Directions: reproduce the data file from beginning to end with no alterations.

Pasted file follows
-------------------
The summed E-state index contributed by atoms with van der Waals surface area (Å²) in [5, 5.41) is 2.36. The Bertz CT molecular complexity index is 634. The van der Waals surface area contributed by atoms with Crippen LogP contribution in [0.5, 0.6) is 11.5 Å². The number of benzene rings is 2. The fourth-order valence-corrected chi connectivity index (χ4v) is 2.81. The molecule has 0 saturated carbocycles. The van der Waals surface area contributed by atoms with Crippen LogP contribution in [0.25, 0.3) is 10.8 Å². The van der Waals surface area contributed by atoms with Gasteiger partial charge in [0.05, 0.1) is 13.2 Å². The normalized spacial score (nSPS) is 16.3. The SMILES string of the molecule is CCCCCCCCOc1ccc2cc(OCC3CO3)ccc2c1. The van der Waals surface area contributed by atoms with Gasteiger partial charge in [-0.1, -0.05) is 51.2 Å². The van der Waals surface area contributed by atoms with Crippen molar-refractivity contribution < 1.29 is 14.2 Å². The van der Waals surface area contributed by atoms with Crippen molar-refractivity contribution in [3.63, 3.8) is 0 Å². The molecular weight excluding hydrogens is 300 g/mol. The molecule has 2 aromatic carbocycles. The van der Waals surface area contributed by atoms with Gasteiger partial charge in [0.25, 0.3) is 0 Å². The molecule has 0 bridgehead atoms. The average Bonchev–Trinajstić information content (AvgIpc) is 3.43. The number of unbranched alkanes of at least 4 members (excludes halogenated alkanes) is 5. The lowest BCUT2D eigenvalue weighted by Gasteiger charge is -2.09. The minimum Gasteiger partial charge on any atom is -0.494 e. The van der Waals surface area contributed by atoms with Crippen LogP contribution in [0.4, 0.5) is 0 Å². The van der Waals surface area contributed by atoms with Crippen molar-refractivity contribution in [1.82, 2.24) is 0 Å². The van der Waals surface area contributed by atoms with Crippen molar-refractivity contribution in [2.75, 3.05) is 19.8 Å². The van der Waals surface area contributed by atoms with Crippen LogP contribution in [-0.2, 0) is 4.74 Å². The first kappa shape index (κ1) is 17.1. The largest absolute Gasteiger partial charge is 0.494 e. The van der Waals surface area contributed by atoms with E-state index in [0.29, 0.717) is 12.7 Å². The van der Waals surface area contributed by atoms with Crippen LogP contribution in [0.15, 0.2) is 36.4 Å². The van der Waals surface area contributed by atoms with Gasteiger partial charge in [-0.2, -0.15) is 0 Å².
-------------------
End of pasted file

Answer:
The summed E-state index contributed by atoms with van der Waals surface area (Å²) in [5, 5.41) is 2.36. The Bertz CT molecular complexity index is 634. The van der Waals surface area contributed by atoms with Crippen LogP contribution in [0.5, 0.6) is 11.5 Å². The number of benzene rings is 2. The fourth-order valence-corrected chi connectivity index (χ4v) is 2.81. The molecule has 0 saturated carbocycles. The van der Waals surface area contributed by atoms with Crippen LogP contribution in [0.25, 0.3) is 10.8 Å². The van der Waals surface area contributed by atoms with Gasteiger partial charge in [0.05, 0.1) is 13.2 Å². The normalized spacial score (nSPS) is 16.3. The SMILES string of the molecule is CCCCCCCCOc1ccc2cc(OCC3CO3)ccc2c1. The van der Waals surface area contributed by atoms with Gasteiger partial charge in [-0.1, -0.05) is 51.2 Å². The van der Waals surface area contributed by atoms with Crippen molar-refractivity contribution < 1.29 is 14.2 Å². The van der Waals surface area contributed by atoms with Crippen molar-refractivity contribution in [3.63, 3.8) is 0 Å². The molecular weight excluding hydrogens is 300 g/mol. The molecule has 2 aromatic carbocycles. The van der Waals surface area contributed by atoms with Gasteiger partial charge in [0.25, 0.3) is 0 Å². The molecule has 0 bridgehead atoms. The average Bonchev–Trinajstić information content (AvgIpc) is 3.43. The number of unbranched alkanes of at least 4 members (excludes halogenated alkanes) is 5. The lowest BCUT2D eigenvalue weighted by Gasteiger charge is -2.09. The minimum Gasteiger partial charge on any atom is -0.494 e. The van der Waals surface area contributed by atoms with Crippen LogP contribution in [0.4, 0.5) is 0 Å². The van der Waals surface area contributed by atoms with Crippen molar-refractivity contribution in [1.82, 2.24) is 0 Å². The van der Waals surface area contributed by atoms with Crippen molar-refractivity contribution in [2.75, 3.05) is 19.8 Å². The van der Waals surface area contributed by atoms with Crippen LogP contribution in [-0.2, 0) is 4.74 Å². The first kappa shape index (κ1) is 17.1. The largest absolute Gasteiger partial charge is 0.494 e. The van der Waals surface area contributed by atoms with E-state index in [0.29, 0.717) is 12.7 Å². The van der Waals surface area contributed by atoms with Crippen LogP contribution in [0.15, 0.2) is 36.4 Å². The van der Waals surface area contributed by atoms with Gasteiger partial charge in [-0.2, -0.15) is 0 Å².